Few are able to grasp correctly that natural farming arises from the unmoving and unchanging center of agricultural development.
To the extent that people separate themselves from nature, they spin out further and further from the center. At the same time, a centripetal effect asserts itself and the desire to return to nature arises. But if people merely become caught up in reacting, moving to the left or to the right, depending on conditions, the result is only more activity. The non-moving point of origin, which lies outside the realm of relativity, is passed over, unnoticed. I believe that even "returning-to-nature" and anti-pollution activities, no matter how commendable, are not moving toward a genuine solution if they are carried out solely in reaction to the overdevelopment of the present age.
Nature does not change, although the way of viewing nature invariable changes from age to age. No matter the age, natural farming exists forever as the wellspring of agriculture.
There are always those who try to mix natural and scientific farming. But this way of thinking completely misses the point. The farmer who moves toward compromise can longer criticize science at the fundamental level.
Natural farming is gentle and easy and indicates a return to the source of farming. A single step away from the source can only lead one astray.
As if the point of our otherwise pointless lives is to aspire toward stillness.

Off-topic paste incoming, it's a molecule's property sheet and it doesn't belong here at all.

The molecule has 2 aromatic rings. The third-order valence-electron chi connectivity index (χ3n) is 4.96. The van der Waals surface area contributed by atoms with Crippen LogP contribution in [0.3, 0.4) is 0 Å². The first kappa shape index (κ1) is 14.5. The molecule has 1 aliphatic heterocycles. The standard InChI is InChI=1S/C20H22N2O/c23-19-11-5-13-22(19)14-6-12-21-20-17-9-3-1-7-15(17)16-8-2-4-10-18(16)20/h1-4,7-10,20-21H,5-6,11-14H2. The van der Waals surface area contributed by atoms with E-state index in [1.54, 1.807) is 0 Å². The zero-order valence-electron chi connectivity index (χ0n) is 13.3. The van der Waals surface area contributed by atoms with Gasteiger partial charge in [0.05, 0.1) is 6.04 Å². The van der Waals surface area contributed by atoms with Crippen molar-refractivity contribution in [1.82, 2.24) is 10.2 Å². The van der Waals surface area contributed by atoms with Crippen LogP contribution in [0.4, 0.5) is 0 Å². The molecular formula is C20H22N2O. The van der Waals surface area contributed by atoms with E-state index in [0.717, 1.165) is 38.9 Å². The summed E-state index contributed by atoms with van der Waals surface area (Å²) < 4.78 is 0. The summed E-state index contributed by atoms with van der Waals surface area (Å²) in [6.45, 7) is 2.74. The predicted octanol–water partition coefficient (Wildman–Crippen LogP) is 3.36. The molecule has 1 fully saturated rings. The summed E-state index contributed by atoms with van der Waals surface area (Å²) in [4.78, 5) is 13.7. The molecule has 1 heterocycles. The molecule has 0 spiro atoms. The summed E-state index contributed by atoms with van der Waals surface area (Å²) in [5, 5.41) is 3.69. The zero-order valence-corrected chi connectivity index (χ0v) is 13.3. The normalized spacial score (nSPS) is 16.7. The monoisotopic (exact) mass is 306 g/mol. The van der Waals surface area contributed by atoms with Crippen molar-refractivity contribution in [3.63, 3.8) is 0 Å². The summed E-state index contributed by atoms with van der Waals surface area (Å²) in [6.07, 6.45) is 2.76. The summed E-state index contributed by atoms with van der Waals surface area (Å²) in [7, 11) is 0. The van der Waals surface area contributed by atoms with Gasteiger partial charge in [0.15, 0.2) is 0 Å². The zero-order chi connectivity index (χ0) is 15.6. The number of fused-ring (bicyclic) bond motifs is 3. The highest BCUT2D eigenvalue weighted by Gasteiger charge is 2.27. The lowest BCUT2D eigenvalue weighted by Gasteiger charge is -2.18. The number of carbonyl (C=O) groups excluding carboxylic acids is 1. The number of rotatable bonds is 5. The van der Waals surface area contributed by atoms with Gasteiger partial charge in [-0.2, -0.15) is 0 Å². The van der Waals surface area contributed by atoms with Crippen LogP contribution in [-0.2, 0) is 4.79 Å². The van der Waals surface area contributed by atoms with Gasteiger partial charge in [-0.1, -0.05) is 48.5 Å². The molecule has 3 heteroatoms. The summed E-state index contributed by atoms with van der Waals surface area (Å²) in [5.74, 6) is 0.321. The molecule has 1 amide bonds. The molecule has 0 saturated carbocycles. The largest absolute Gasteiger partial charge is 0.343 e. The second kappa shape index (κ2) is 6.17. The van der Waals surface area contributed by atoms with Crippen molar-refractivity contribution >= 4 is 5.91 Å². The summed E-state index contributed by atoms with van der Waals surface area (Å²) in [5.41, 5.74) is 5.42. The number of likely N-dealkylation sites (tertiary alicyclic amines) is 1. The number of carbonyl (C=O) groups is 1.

I heard about this book when it was published as a New York Review Books classic a few years ago and it came up in relation to balcony gardening, which I was reading up on. Fukuoka's "do-nothing" philosophy has a great deal of appeal, although "do-nothing" is more work than it implies — more like "do no harm."
Fukuoka describes an epiphany he had that humanity knows nothing and that all our effort has no intrinsic value, is meaningless. I cannot help but relate this to my current readings on Socrates, Kierkegaard, and Hegel — having reached aporia, he intends to transmute it via negative action, not doing. Although nature does not change, Fukuoka states also that "nature is everywhere in perpetual motion"; he tries to achieve balance — a state (but, I think, not a process) of becoming.
I tend not to read much nonfiction but I am motivated because The One-Straw Revolution is a current book club selection. Come discuss it at Argo Bookshop tomorrow evening.
Larry Korn, a student of Fukuoka, and translator and editor of this book, has compiled several resources on Fukuoka and natural farming.